You need to recognise the signs, get out of your own way and stop self-sabotaging your academic and professional writing.
Does this scenario sound familiar? You’ve got your #studygram worthy desk set up and a large, caffeine-serious drink. You’re writing an essay, political article, blog post or chunk of your dissertation.
What should be a pouring out of ideas and knowledge is more like an annoying dripping tap.
You stop. You look at your phone. You start.
You stop again and then decide what you’ve written is crap.
I’ve been writing as a student of politics and professionally for over twenty years.
I can tell you that self-sabotage is perfectly normal but it needs to be kept in check so you don’t get totally derailed and defeated.
I will share with you seven things you can do right now to tackle self-sabotage but first we need to go deep…. Ready?
In full disclosure, some of the links are Amazon affiliate links, which means at no cost to you I receive a small commission to put back into the site. I only ever recommend products I believe will be helpful to you.
Identify your Inner Critic. Give it a name and have a chat.
Sounds strange I know, but you need to know the cause of your self-sabotage.
The only way to do this is to acknowledge it’s there and what it truly is.
Although this blog title says ‘7 Ways to Stop Self-Sabotage’ in all honesty you will not stop you inner critic from popping up forever because, well, you’re human.
If you’re doing something that makes you emotionally vulnerable, say it has an uncertain outcome, then self-protection will kick in. It will do everything it can to stop us from doing it.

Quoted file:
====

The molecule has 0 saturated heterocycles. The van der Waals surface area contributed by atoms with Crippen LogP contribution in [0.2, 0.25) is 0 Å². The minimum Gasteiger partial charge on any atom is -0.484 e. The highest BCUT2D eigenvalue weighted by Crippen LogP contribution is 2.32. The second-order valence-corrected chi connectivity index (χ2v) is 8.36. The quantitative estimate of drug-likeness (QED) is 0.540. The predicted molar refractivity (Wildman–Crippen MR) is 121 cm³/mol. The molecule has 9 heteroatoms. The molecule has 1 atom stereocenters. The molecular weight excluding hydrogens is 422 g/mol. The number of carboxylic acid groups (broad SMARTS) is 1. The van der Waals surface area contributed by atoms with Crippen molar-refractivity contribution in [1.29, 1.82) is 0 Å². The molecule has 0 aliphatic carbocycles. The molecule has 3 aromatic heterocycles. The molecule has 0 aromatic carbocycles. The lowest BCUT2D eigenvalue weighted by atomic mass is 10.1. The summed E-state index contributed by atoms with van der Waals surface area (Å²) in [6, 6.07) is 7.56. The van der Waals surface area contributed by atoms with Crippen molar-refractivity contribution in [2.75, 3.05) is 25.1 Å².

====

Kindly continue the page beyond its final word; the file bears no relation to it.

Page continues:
A favourite method for self-protection is to use the inner critic. Common reasons I hear all the time are:
• I’m not good enough
• I don’t know enough to write this now
• If I only had more time/the right set-up/one more book I could do it. If procrastination is the consequence of your inner critic try Anti-Procrastination Mindset: The Simple Art Of Finishing What You Start (paid link)
Or perhaps this is you?
• You’ve been putting things off because it’s a) hard b) compulsory or c) the best of a bad set of question choices
• You’ve chosen the wrong subject so what’s the point?
• You’re struggling with productive time management and distractions.
The trick is to acknowledge your inner critic, even give it a name, and learn not to listen and push on anyway.
If you acknowledge where the self-sabotage is coming from you can begin to address it and if you need some tough love I recommend Stop Doing That Sh*t: End Self-Sabotage and Demand Your Life Back from straight-talking Glaswegian Gary John Bishop.
But, be honest. If the issue is emotional don’t think getting a new desk lamp so you can write in an evening is the answer. You need to dig deeper for the truth.
“You Can’t Have Exhilaration Without Fear”
I love this saying.
Self-sabotage manifests itself into fear, anxiety and then procrastination.
It could be the fear of failure, the anxiety of possible rejection or the fear of people knowing how well or not you did?
But you can only succeed and do well if you do something. If you don’t write and submit your dissertation you fail anyway.
I spent the first year of university thinking I shouldn’t be there.
My A Level results were not great. I didn’t make the points I needed and it took two nerve-wracking days before they let me in.
Four years later I was stood on a stage in a cap and gown with a Masters Degree in Diplomacy.